The official price of milk fixed by the government is Rs 94 per litre and the retail price set by shopkeepers is Rs 110 per litre, but the shopkeepers sold it at Rs 140 per litre.
Milk prices in Pakistan recently shot through the roof. At a whopping Rs 140 per litre, milk was costlier than petrol in Pakistan on the occasion of Muharram. The official price of milk fixed by the government is Rs 94 per litre and the retail price set by shopkeepers is Rs 110 per litre, but the shopkeepers sold it at Rs 140 per litre, going by an IANS report. This was even higher than the price of petrol, which was sold at Rs 113 per litre, and diesel, which was sold at Rs 91 per litre. A sudden spike in demand shot up milk prices, mostly in Karachi and Sindh.
Generally, there are stalls set up during Muharram, which are aimed to offer milk, juices and water to people. This raises the demand for milk, skyrocketing its prices. Reports also suggest that the artificial shortage was created, restricting the availability of milk. Milk is an essential product and such a hike in prices may unstablise the budget of many families, especially those with low earnings.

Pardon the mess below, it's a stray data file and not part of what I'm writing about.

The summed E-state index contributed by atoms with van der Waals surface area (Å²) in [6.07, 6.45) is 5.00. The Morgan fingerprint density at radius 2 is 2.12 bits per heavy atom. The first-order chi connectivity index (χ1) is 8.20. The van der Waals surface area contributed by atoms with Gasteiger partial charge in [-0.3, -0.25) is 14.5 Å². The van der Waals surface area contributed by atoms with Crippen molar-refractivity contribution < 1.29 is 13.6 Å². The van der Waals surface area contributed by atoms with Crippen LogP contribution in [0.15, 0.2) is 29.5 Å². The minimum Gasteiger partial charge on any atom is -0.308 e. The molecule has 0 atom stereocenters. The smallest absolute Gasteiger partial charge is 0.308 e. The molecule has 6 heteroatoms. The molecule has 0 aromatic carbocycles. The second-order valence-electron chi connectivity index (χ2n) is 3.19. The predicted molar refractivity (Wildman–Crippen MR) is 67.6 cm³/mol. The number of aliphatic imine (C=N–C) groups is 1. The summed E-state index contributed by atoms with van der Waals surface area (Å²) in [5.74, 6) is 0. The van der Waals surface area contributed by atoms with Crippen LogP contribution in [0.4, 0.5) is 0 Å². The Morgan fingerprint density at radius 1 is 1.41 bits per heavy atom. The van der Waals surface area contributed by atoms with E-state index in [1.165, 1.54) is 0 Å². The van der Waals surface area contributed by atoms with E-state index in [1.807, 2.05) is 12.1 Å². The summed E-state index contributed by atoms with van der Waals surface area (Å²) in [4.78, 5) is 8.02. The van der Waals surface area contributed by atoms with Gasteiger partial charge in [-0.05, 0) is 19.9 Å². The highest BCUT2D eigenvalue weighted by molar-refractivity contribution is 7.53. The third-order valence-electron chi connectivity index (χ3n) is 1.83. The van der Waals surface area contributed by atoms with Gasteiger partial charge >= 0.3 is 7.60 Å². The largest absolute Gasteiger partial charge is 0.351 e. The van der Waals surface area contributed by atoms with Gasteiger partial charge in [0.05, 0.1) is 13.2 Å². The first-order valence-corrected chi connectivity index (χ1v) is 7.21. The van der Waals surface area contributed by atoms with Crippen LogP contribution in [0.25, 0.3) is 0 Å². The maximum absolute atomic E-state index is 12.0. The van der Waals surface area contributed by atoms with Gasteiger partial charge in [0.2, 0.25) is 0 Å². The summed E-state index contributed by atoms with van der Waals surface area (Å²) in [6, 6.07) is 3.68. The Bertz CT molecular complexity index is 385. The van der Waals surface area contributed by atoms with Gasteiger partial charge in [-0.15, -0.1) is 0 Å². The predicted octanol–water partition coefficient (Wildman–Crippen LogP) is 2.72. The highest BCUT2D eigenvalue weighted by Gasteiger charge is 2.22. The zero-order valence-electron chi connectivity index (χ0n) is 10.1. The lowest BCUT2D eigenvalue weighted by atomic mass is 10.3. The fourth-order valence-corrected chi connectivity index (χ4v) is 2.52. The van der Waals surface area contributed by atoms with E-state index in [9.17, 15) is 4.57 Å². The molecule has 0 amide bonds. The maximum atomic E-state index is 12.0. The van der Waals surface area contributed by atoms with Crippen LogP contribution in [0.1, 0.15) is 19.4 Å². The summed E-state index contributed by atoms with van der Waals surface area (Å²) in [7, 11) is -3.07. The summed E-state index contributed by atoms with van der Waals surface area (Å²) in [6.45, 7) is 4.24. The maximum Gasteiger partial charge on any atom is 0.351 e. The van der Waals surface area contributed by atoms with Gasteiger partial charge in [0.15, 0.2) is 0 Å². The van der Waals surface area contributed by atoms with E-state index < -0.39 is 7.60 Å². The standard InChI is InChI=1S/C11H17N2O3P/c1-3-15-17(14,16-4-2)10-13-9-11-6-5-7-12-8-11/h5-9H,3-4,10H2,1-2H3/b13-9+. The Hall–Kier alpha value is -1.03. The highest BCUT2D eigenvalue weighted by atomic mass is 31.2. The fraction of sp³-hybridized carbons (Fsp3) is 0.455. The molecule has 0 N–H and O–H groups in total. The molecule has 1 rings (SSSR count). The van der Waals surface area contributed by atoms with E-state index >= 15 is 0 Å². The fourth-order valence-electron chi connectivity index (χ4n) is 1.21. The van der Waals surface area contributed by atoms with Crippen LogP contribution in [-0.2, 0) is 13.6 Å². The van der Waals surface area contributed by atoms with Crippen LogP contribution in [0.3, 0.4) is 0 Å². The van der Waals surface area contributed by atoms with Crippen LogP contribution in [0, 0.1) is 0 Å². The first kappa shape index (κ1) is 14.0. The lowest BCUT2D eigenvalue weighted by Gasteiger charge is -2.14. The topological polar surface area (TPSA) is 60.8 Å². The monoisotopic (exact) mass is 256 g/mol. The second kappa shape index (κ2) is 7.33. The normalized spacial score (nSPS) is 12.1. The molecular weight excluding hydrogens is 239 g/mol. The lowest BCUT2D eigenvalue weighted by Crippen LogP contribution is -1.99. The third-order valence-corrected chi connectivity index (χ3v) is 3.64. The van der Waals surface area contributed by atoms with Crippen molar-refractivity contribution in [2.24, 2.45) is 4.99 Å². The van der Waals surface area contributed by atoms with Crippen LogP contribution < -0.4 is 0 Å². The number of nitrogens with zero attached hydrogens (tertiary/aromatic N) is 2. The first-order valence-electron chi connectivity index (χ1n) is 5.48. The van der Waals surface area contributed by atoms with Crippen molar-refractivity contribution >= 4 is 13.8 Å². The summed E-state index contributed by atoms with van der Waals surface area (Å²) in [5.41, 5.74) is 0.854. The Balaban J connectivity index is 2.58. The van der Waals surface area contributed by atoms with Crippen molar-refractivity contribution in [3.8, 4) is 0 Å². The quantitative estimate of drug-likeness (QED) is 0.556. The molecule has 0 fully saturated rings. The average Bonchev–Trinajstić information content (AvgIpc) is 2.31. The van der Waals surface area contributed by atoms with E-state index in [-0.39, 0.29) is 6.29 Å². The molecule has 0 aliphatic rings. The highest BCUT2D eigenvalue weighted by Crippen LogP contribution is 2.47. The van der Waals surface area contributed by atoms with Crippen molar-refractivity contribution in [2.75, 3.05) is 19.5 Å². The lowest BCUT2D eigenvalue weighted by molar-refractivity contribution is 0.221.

Rising fodder prices and the hike in milk procurement prices are likely to raise milk prices in India too. Stating the interests of the dairy farmers, some of the major dairy players such as Amul and Mother Dairy have recently increased the milk prices and the possibility of another hike is also present.
Raw milk prices in India was unchanged for the last two years. Amul held the rising costs to feed the cattle and labour responsible for the hike in milk prices by Rs 2 per litre. Mother Dairy appeared to follow the same path stating that the fodder costs have jumped 15-20 per cent. The surge in the price of milk affect almost all the households as the consumption is across all the segments. Meanwhile, India’s milk output has more than doubled from 79.66 mt in 2000 to 176.27 mt in 2017.